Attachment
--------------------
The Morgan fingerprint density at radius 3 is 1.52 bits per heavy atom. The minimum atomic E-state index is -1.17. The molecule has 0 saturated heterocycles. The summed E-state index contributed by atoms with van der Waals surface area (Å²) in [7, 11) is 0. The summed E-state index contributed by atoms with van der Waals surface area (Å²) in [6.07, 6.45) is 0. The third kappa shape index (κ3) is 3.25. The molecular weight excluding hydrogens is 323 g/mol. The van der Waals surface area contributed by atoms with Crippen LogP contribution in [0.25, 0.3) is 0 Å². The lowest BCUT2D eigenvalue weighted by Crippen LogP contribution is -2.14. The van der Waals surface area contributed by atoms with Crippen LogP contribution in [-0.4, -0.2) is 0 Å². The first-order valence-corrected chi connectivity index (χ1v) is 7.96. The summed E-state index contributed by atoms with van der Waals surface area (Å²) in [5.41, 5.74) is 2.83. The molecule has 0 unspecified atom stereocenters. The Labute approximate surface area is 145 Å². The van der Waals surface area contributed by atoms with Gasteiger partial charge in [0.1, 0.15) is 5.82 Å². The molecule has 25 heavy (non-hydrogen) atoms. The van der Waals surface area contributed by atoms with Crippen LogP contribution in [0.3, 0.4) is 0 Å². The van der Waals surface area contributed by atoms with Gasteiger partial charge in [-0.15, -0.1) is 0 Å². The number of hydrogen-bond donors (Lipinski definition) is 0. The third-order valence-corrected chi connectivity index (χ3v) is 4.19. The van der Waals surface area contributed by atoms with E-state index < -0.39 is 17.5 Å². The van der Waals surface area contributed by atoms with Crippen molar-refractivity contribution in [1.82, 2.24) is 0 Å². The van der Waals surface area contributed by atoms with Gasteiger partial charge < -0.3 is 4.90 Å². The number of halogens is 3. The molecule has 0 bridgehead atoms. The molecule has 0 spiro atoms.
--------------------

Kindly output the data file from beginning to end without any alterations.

The Morgan fingerprint density at radius 3 is 1.52 bits per heavy atom. The minimum atomic E-state index is -1.17. The molecule has 0 saturated heterocycles. The summed E-state index contributed by atoms with van der Waals surface area (Å²) in [7, 11) is 0. The summed E-state index contributed by atoms with van der Waals surface area (Å²) in [6.07, 6.45) is 0. The third kappa shape index (κ3) is 3.25. The molecular weight excluding hydrogens is 323 g/mol. The van der Waals surface area contributed by atoms with Crippen LogP contribution in [0.25, 0.3) is 0 Å². The lowest BCUT2D eigenvalue weighted by Crippen LogP contribution is -2.14. The van der Waals surface area contributed by atoms with Crippen LogP contribution in [-0.4, -0.2) is 0 Å². The first-order valence-corrected chi connectivity index (χ1v) is 7.96. The summed E-state index contributed by atoms with van der Waals surface area (Å²) in [5.41, 5.74) is 2.83. The molecule has 0 unspecified atom stereocenters. The Labute approximate surface area is 145 Å². The van der Waals surface area contributed by atoms with Gasteiger partial charge in [0.1, 0.15) is 5.82 Å². The molecule has 25 heavy (non-hydrogen) atoms. The van der Waals surface area contributed by atoms with Crippen LogP contribution in [0.3, 0.4) is 0 Å². The van der Waals surface area contributed by atoms with Gasteiger partial charge in [-0.15, -0.1) is 0 Å². The number of hydrogen-bond donors (Lipinski definition) is 0. The third-order valence-corrected chi connectivity index (χ3v) is 4.19. The van der Waals surface area contributed by atoms with E-state index < -0.39 is 17.5 Å². The van der Waals surface area contributed by atoms with Crippen molar-refractivity contribution in [1.82, 2.24) is 0 Å². The van der Waals surface area contributed by atoms with Gasteiger partial charge < -0.3 is 4.90 Å². The number of halogens is 3. The molecule has 0 bridgehead atoms. The molecule has 0 spiro atoms.